Reviewed by

Christopher Armstead

There were no Black people in this movie.  Now before somebody reads this and gets all upset, goes Grand Wizard on me on and wants to call me a dirty name (click here if you can’t think of one), I only mention that there are no Black people in ’30 Days of Night’ maybe because it’s based on a graphic novel and there were no Black people in that, but more so I mention it to point out the accuracy of this film by not having any Black people in this movie.  ’30 Days of Night’ is set in a place called Barrow Alaska which is about a half a block south of the Arctic Circle.  Hell, it could be IN the Arctic Circle for all I know.  And it’s cold.  And I’m not talking Milwaukee winter cold either.  And it’s like this all the damn time.  Polar bears have been heard muttering ‘Damn its cold bro’.  Black people hate the cold, and that’s not a generalization.  So you see putting Black People in this movie, even just one, would be akin to putting a White man in a movie about Native Americans and then that White man ending up being their chief or something.  It would be ridiculous!  As a matter of fact there is a scene in this film when Josh Harnett’s character of Eban Olsen, faced with a particularly dire situation explains to the few survivors of this town the advantages over these monsters that the residents have.  He says ‘Why do we live here? Because nobody else can!’ and if he had put at the end of that sentence, ‘Especially Black people!’ I wouldn’t have been mad at him.

Once a year, 30 days of darkness falls on Barrow Alaska.  Most people can’t do without the sun for thirty days so they high tail out and the town is basically populated by essential personnel and those who don’t mind the dark so much.  Sheriff Eban Olsen (Hartnett) is investigating a few strange happenings in his chilly town, as people either leave or prepare for the darkness, such as all of the Satellite phones being destroyed, a man having all of his sled dogs murdered, the town helicopter being

disabled and a few other peculiar vandalistic crimes.  Eban’s stress level is heightened because his estranged wife Stella (Melissa George) is in town for some work she has to do and doesn’t even bother to call as Eban is hoping the two can reconcile.  Stella isn’t trying to live in darkness for thirty days either, but circumstance force her to miss her plane so stuck in the dark town she is.  An appearance is made by a rather grungy rotten toothed man in town know only as The Stranger (Ben Foster) who is very confrontational and having gotten himself thrown in little local clink, spits out all kinds of venomous things about death coming and whatnot, completely freaking everybody out.

Perhaps they should have asked somebody because death has arrived in the form of a gang of the meanest, most violent, vile looking, brutal vampires ever recorded on film.  Plus they are damn near invincible, impervious only to sunlight, which ain’t coming for another thirty days and getting their heads chopped off is the only way to kill them –good luck with that one.  Insatiable would be a word to describe these creatures as they run through the residents of this town like a three month old through Similac, leaving only a handful of survivors who must make it thirty days until dawn comes again.  The Vampires though, led by a monster calling himself Marlow (Danny Huston), finds it imperative that they ALL die, giving other humans no warning of their existence, and the freedom to feast, if only once a year on any town that experiences 30 days of night.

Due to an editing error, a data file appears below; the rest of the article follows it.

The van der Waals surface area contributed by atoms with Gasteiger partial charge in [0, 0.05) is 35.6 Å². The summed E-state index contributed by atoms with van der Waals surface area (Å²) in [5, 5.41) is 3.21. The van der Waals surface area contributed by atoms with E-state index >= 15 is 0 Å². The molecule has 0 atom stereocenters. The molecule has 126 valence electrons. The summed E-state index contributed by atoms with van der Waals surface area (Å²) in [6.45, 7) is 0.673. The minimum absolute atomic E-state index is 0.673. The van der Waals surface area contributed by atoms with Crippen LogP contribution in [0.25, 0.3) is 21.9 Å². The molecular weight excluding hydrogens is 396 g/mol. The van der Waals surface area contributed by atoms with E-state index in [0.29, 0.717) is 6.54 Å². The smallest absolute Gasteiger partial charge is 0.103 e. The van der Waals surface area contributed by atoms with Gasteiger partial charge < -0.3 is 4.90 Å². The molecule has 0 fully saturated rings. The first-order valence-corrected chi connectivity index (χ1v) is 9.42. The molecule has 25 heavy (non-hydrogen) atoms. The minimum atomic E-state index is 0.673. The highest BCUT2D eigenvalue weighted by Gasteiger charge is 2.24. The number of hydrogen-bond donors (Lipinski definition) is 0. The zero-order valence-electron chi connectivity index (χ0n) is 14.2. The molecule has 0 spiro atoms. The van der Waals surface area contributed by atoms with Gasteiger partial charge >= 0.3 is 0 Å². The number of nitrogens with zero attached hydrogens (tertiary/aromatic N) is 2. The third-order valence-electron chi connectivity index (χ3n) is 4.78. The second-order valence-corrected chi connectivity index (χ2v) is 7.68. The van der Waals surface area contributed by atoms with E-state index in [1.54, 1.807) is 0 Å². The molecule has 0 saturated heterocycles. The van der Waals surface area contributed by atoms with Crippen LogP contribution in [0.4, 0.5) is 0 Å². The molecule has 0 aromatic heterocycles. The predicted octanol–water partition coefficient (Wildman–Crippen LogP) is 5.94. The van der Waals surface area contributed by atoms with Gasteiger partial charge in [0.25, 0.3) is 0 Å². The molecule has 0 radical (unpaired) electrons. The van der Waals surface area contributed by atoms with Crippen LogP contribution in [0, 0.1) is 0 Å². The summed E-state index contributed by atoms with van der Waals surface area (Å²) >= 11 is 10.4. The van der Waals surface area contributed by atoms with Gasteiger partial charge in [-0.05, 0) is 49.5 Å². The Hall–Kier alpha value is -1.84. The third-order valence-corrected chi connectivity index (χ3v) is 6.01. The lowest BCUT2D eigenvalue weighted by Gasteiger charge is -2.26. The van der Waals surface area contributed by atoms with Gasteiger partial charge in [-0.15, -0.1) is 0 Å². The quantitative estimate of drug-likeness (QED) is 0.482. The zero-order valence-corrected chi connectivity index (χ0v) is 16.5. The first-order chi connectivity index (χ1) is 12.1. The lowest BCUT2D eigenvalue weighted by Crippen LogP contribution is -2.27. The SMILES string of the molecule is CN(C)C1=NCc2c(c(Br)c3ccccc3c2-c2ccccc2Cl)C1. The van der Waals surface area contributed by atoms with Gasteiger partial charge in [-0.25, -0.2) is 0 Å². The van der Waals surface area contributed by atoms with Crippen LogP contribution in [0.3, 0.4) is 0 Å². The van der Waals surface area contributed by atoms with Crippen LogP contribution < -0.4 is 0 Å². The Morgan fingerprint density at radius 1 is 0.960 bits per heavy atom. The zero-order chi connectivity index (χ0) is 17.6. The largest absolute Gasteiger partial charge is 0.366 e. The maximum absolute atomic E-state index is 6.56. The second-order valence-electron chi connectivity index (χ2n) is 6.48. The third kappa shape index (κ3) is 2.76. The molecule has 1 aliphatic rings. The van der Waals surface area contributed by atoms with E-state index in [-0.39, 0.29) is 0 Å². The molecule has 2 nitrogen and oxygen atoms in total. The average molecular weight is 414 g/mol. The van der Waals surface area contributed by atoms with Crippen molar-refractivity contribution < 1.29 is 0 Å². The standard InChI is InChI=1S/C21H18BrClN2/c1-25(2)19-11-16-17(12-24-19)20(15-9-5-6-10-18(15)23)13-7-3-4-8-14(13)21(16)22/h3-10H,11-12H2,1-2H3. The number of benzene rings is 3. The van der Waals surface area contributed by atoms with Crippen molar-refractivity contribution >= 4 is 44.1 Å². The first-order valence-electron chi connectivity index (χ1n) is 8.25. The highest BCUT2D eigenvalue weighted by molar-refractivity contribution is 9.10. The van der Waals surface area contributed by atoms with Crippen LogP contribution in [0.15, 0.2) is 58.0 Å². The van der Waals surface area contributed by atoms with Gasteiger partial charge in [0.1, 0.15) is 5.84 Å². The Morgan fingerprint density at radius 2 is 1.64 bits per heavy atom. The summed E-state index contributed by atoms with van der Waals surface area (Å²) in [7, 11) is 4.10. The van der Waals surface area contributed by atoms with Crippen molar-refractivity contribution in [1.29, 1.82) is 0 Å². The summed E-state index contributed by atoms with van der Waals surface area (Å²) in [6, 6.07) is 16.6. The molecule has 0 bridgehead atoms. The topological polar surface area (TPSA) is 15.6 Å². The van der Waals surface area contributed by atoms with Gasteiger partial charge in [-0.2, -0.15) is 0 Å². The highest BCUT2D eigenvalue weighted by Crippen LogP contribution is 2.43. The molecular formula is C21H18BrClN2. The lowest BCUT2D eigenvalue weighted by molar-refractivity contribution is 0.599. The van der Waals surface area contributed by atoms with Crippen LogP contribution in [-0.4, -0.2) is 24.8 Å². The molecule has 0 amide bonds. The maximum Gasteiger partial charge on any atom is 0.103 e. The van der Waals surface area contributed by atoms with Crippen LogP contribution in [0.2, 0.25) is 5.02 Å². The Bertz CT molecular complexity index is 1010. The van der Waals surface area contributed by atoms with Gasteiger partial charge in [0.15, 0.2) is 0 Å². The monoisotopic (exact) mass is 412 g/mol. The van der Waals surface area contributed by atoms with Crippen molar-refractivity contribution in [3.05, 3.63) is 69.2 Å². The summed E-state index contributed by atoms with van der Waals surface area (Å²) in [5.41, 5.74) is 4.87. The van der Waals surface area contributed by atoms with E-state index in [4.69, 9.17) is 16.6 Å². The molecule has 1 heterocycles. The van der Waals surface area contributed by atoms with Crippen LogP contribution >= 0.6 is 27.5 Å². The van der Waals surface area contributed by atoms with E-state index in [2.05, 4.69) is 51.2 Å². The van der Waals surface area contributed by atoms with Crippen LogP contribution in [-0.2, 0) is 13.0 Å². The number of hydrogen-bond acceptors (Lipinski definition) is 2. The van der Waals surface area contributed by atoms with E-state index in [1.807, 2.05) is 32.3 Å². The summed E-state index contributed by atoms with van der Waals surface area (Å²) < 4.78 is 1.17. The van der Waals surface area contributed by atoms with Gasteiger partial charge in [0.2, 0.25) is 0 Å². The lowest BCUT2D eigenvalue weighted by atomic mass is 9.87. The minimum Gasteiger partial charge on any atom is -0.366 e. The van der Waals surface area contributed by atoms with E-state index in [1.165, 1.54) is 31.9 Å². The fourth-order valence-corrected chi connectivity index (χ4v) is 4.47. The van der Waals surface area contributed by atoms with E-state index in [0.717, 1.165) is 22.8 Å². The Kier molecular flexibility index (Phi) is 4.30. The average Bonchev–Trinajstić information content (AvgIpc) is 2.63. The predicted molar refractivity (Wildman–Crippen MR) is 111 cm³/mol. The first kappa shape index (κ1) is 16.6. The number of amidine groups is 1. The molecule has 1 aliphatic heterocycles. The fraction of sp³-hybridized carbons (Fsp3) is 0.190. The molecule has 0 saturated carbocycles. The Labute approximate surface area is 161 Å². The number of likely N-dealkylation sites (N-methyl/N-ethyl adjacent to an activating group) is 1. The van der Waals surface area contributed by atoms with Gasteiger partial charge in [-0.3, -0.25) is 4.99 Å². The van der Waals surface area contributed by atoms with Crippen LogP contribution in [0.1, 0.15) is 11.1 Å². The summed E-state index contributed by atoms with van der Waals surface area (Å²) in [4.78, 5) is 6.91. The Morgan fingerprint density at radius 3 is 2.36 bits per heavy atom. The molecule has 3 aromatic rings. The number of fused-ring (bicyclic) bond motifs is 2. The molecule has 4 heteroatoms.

With each successive film I watch I often state that ‘This is probably the most violent film I’ve ever seen’ and well, ’30 Days of Night’ is probably the most violent film I’ve ever seen until the next most violent film I’ve ever seen.  Lestat de Lioncourt these guys aren’t.  We aren’t given much back of a back story on where these creatures came from and what made them the way they are, we only know that they hate humans and they are unnecessarily MEAN.  Don’t these guys know that happy meat is good meat?  This ambiguity worked just fine for me for these characters, as they are portrayed, didn’t seem to interested in explaining much of anything anyway.  The frigid Arctic atmosphere reminded me another film set in a similar location in John Carpenter’s ‘The Thing’ which at one time years ago was ‘The Most Violent movie I had ever seen’.  There’s something about the cold and the darkness which lends itself fear and dread and director David Slade, who managed to make a thirteen year old girl scary in ‘Hard Candy’ uses this setting to its utmost advantage.

A few things I wondered about though while watching this film, such as the monsters sure were greedy in eating up the townsfolk.  You would have thought they would save a few instead eating them all of them that first day, as they sure tried to do.  The monsters were presented as almost omnipresent, able to see and hear everything, but were always conveniently doing something else when the script required that the survivors needed to walk across town unencumbered to move a plot point along.  There was also this big fight scene at the end which also kind of struck me as silly and a bit anticlimactic.

Overall though I reasonably enjoyed the gore-fest that is ‘30 Days of Night’.  I’ve completely given up on a movie actually scaring me anymore at this point in my life and simply hope to be entertained, and though this film didn’t cause me to jump out my seat, it did manage to entertain me just fine.  A movie about a white man becoming the chief of a bunch of Indians.  That’s just too funny.

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